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5 Things We Know About the Navalny 'Poisoning' So Far

Berlin's Charité hospital confirmed Monday that its tests indicated Navalny had been poisoned. Maxim Stulov / Vedomosti

Prominent Kremlin critic Alexei Navalny remains in a medically induced coma in a German hospital almost a week after falling suddenly ill on a flight in Siberia due to what his aides said was poisoning.

The anti-corruption campaigner was flown to Berlin after a standoff with the hospital treating him in the city of Omsk, where doctors ruled out poisoning and diagnosed Navalny with metabolic disease.

Berlin's Charité hospital confirmed on Monday that its tests indicated he had been poisoned.

Here’s a look at what we know so far: 

— What was he poisoned with?

The specific substance is unknown, but Charité said multiple independent lab tests confirmed that it belongs to a group of cholinesterase inhibitors. That group of medicines blocks the normal breakdown of the brain and body’s main neurotransmitter called acetylcholine.

Some cholinesterase inhibitors are used to treat neurodegenerative diseases like Alzheimer’s while others are used in nerve agents such as Novichok.

— How is he being treated?

The Charité hospital said it is treating him with an antidote called atropine.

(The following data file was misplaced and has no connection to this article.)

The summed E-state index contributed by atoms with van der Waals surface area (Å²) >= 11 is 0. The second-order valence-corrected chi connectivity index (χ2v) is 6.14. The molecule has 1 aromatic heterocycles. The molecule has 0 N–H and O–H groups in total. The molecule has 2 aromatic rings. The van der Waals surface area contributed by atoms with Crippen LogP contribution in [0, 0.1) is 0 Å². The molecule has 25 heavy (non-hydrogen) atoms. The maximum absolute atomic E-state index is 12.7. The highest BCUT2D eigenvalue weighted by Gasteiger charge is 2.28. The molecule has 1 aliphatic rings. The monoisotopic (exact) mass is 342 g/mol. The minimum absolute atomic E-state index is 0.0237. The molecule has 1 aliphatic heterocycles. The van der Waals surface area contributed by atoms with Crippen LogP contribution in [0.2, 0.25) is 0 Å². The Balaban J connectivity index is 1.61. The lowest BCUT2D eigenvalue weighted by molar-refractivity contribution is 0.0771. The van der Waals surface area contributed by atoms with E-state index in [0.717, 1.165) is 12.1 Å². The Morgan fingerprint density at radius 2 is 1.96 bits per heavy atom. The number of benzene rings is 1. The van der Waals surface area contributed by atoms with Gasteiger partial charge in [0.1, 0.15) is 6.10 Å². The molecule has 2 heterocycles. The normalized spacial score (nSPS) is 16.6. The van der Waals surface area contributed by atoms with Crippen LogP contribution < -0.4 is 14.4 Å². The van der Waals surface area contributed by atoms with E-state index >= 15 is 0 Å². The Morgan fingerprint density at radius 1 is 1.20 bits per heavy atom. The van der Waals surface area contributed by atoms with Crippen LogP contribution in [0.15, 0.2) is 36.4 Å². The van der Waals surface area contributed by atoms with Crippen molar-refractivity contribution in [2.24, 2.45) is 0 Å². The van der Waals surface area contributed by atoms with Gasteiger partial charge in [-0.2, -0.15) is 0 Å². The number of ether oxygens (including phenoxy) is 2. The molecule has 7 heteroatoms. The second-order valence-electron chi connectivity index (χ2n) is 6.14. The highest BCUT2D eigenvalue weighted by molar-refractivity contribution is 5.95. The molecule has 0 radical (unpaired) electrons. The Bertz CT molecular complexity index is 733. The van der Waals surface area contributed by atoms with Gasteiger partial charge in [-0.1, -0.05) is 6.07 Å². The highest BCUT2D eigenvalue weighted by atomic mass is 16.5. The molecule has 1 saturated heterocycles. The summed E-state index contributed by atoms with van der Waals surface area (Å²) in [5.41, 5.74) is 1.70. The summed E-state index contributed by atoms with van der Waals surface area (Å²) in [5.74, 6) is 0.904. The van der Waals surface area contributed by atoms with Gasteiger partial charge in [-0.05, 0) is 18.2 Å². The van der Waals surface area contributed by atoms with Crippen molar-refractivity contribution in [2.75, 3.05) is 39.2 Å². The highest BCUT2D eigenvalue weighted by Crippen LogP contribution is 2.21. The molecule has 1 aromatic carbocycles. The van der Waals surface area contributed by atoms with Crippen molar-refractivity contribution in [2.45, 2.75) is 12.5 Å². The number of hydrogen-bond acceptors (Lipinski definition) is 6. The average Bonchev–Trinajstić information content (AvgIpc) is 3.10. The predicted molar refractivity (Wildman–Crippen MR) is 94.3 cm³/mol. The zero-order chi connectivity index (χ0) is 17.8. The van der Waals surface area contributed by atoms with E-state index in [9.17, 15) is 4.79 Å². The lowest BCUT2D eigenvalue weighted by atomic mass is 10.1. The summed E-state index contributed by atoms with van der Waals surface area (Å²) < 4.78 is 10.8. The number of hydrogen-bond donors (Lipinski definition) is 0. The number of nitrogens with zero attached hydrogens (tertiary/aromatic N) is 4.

A Moscow anesthesiologist involved with Navalny’s initial treatment in Omsk said Monday that Russian doctors “almost immediately” administered two doses of atropine on Navalny.

Atropine was used to treat former double agent Sergei Skripal and his daughter Yulia after they were attacked with Novichok in Britain in 2018. Britain accused Russian military intelligence of using Novichok to poison the Skripals, claims Moscow denies.

— How was he poisoned?

Navalny’s spokeswoman Kira Yarmysh says she believes a toxic substance was mixed into Navalny’s cup of tea at the Tomsk airport before takeoff. She says it’s the only thing he consumed before falling suddenly ill. 

Russian authorities have not opened a criminal investigation into the suspected poisoning. “We need a reason to investigate. So far, we’re observing that the patient is in a coma,” Kremlin spokesman Dmitry Peskov said Tuesday.

— Will he survive?

Most likely. The Charité hospital says Navalny is in “serious” but “not currently life-threatening” condition.

The hospital’s statement does, however, warn of long-term health effects, particularly on Navalny’s nervous system. 

— What are Russian officials saying?

Following the Charité diagnosis, the Omsk hospital’s deputy chief doctor Anatoly Kalinichenko said “we’ll look into whether we or the lab made a mistake or if it’s all disinformation.”

President Vladimir Putin, according to Reuters’ Russian-language edition, told the president of the European Council that Navalny “fell ill.” Putin’s spokesman has said that Russian authorities will launch an investigation if Navalny’s poisoning diagnosis is confirmed.

Yevgeny Prigozhin, the catering magnate known as “Putin’s chef” whose troll factory has published far-fetched theories about Navalny’s poisoning, said “we can’t lose Navalny because he amused so many people for many years and we’ll be bored without him.” 

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